I am nearing the finish of the rep weave yoga blanket mission I embarked on a couple of months ago. It has been a great journey – the interplay of color and materials, the best sett and technique for weaving, and the feel of the finished product when actually in use. My next leg of the journey will explore a new technique, so I think it is time to summarize this leg.

                                  Lint drifts

As I mentioned last time, rep weave had not been on my radar as a method for creating blankets. It has, however, turned out to be highly satisfactory. Especially so because the UltraPima cotton from Cascade Yarns is a softly spun cotton with a slight sheen and comes in a wonderful array of colors. I have been pleasantly surprised with wearability of the finished cloth. Its only downside (minor) is that is creates an enormous amount of lint while weaving and in the first washing/drying cycle. The fabric is soft and delightful to touch. The colors stay vibrant even with washing.

Rep weave is a warp-faced weave with an almost fully covered weft that alternates a thick and a thin for each pattern pick. I used a sett of 24 ends per inch (really around twice as much as one would sett for normal cloth). For the weft, I used one strand of the pima cotton and one strand of Lilly Softspun (no longer in production unfortunately) for the thick and 10/2 cotton for the thin. For each blanket, I tied on to the warp from the previous blanket and lashed onto the front beam. It saved time and limited loom waste. The pattern I developed used 10 shafts – check out the teal blanket to see the flexibility in design that allowed me. The blankets are 90″ long and 28″ wide. When folded, they provide a very comfortable seat for meditation or as head support/warmth for savasana. The blankets aren’t light – the finished blanket weighs 2 pounds, 5.4 ounces – but I actually like that.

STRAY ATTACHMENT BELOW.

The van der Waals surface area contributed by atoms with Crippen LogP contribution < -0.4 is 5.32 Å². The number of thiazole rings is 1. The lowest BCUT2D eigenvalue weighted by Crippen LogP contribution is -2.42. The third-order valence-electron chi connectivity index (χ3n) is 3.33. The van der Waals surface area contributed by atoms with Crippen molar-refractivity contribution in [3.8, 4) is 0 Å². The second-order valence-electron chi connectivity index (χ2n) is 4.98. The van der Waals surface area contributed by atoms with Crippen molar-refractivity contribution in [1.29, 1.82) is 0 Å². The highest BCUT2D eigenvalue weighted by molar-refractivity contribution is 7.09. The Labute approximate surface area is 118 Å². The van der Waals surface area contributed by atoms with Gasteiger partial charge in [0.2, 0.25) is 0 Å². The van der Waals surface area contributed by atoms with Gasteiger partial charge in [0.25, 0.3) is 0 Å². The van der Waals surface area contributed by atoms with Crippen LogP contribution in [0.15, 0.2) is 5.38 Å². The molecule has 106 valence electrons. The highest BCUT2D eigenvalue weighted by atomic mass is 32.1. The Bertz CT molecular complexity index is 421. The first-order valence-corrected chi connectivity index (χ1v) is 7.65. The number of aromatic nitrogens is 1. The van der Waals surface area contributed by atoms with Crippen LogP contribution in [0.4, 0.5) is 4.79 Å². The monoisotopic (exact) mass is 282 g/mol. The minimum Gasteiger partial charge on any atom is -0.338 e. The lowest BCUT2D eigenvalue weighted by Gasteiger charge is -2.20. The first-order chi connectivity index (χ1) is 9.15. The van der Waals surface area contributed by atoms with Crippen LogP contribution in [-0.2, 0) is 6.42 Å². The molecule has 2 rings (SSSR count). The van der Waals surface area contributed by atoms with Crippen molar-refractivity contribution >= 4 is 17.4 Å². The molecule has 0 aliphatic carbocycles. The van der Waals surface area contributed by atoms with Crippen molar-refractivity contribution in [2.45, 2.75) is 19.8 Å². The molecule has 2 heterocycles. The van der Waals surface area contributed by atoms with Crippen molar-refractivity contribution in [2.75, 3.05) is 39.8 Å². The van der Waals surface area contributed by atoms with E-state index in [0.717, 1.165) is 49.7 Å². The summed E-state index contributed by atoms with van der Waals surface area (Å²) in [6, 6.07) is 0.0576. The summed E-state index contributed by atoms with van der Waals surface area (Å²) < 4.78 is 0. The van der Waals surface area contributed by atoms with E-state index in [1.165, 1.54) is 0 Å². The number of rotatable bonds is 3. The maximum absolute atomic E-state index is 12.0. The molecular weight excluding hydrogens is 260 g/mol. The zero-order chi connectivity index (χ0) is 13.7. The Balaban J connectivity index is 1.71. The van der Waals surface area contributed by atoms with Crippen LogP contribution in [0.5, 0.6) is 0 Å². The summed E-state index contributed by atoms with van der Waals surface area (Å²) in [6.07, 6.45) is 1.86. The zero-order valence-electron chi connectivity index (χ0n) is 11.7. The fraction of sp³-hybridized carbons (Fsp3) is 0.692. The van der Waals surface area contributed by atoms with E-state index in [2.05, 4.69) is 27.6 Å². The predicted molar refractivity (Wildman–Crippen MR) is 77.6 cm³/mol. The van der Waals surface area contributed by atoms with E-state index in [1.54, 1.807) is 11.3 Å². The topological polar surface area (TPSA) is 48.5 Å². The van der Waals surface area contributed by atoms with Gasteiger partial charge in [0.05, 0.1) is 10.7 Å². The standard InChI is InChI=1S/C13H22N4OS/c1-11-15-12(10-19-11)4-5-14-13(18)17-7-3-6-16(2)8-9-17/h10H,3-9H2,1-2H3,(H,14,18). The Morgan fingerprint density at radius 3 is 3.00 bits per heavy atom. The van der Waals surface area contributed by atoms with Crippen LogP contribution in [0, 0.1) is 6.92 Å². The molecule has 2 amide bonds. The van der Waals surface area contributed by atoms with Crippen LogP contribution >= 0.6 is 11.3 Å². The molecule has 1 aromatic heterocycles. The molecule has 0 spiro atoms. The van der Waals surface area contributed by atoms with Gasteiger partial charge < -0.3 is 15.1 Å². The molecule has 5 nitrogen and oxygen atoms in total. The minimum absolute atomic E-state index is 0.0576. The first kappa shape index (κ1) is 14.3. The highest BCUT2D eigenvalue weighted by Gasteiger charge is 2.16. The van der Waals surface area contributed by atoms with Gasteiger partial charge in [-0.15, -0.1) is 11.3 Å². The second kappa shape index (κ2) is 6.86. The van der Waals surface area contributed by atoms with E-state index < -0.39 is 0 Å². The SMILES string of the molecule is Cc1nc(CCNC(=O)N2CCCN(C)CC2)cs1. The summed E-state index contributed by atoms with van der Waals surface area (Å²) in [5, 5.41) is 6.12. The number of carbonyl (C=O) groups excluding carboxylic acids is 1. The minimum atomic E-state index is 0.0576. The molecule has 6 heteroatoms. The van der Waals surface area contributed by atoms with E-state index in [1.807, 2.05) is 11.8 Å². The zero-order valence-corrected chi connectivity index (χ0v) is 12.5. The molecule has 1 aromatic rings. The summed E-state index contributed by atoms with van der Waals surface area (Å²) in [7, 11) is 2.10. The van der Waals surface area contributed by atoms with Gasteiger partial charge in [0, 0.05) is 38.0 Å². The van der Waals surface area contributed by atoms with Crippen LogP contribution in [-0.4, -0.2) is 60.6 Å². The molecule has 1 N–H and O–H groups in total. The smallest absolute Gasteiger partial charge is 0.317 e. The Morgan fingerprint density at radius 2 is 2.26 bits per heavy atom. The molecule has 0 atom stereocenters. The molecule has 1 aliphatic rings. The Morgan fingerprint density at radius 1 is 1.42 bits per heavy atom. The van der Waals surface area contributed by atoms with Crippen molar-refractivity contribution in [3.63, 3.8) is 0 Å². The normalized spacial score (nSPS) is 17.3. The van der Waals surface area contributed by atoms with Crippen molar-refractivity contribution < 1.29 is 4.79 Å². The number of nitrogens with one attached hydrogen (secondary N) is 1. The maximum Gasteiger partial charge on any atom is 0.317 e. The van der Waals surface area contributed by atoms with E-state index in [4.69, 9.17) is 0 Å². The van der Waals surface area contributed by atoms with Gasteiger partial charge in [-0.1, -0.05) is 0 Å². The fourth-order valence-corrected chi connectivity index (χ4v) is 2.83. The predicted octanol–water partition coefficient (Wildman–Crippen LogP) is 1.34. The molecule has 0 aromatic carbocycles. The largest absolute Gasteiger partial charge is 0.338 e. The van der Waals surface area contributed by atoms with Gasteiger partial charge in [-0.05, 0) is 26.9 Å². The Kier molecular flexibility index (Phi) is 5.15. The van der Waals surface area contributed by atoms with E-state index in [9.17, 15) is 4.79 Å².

I do have to admit that these items are not something I could make for sale. While they are fun to make, and I am pretty sure there would be a market, it takes 15 skeins to make a blanket. At $9.50 a skein, even without labor I think the price is too high. So I am looking at other fibers (like cotton/bamboo) and other suppliers to see if I can find similar yarns for less. The same set-up would also produce a really nice baby blanket or a lap blanket. In any case, I will finish one more and then take a break while I explore other options. It is beginning to be outside time (if it ever stops raining) and spinning and other more portable efforts might have to move to the top of my to-do list. But my new-found enjoyment of rep weave won’t be forgotten (placemats and table runners anyone?).